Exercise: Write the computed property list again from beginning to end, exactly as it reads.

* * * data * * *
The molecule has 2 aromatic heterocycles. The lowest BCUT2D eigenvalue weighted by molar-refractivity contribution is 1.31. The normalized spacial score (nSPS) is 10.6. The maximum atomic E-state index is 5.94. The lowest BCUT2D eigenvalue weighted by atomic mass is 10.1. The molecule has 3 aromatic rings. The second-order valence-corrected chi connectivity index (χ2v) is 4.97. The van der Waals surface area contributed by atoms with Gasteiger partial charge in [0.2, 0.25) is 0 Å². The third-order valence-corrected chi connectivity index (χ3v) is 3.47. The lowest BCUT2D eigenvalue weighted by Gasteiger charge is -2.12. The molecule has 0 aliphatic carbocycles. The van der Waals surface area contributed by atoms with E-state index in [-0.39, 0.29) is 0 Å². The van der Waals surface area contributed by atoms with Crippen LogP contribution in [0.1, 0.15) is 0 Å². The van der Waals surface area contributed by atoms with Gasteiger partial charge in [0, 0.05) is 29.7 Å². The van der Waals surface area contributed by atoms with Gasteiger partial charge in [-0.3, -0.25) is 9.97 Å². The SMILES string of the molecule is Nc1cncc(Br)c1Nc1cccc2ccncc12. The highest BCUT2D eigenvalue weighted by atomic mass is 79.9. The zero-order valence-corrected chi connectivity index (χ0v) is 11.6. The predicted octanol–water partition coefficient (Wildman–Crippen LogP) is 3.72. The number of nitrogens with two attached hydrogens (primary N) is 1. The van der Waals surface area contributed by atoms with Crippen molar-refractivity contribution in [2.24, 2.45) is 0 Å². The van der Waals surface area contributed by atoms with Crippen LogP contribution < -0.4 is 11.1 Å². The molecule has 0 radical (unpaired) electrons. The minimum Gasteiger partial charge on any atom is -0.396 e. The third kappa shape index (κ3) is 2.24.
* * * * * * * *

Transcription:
The molecule has 2 aromatic heterocycles. The lowest BCUT2D eigenvalue weighted by molar-refractivity contribution is 1.31. The normalized spacial score (nSPS) is 10.6. The maximum atomic E-state index is 5.94. The lowest BCUT2D eigenvalue weighted by atomic mass is 10.1. The molecule has 3 aromatic rings. The second-order valence-corrected chi connectivity index (χ2v) is 4.97. The van der Waals surface area contributed by atoms with Gasteiger partial charge in [0.2, 0.25) is 0 Å². The third-order valence-corrected chi connectivity index (χ3v) is 3.47. The lowest BCUT2D eigenvalue weighted by Gasteiger charge is -2.12. The molecule has 0 aliphatic carbocycles. The van der Waals surface area contributed by atoms with E-state index in [-0.39, 0.29) is 0 Å². The van der Waals surface area contributed by atoms with Crippen LogP contribution in [0.1, 0.15) is 0 Å². The van der Waals surface area contributed by atoms with Gasteiger partial charge in [0, 0.05) is 29.7 Å². The van der Waals surface area contributed by atoms with Gasteiger partial charge in [-0.3, -0.25) is 9.97 Å². The SMILES string of the molecule is Nc1cncc(Br)c1Nc1cccc2ccncc12. The highest BCUT2D eigenvalue weighted by atomic mass is 79.9. The zero-order valence-corrected chi connectivity index (χ0v) is 11.6. The predicted octanol–water partition coefficient (Wildman–Crippen LogP) is 3.72. The number of nitrogens with two attached hydrogens (primary N) is 1. The van der Waals surface area contributed by atoms with Crippen molar-refractivity contribution in [2.24, 2.45) is 0 Å². The van der Waals surface area contributed by atoms with Crippen LogP contribution < -0.4 is 11.1 Å². The molecule has 0 radical (unpaired) electrons. The minimum Gasteiger partial charge on any atom is -0.396 e. The third kappa shape index (κ3) is 2.24.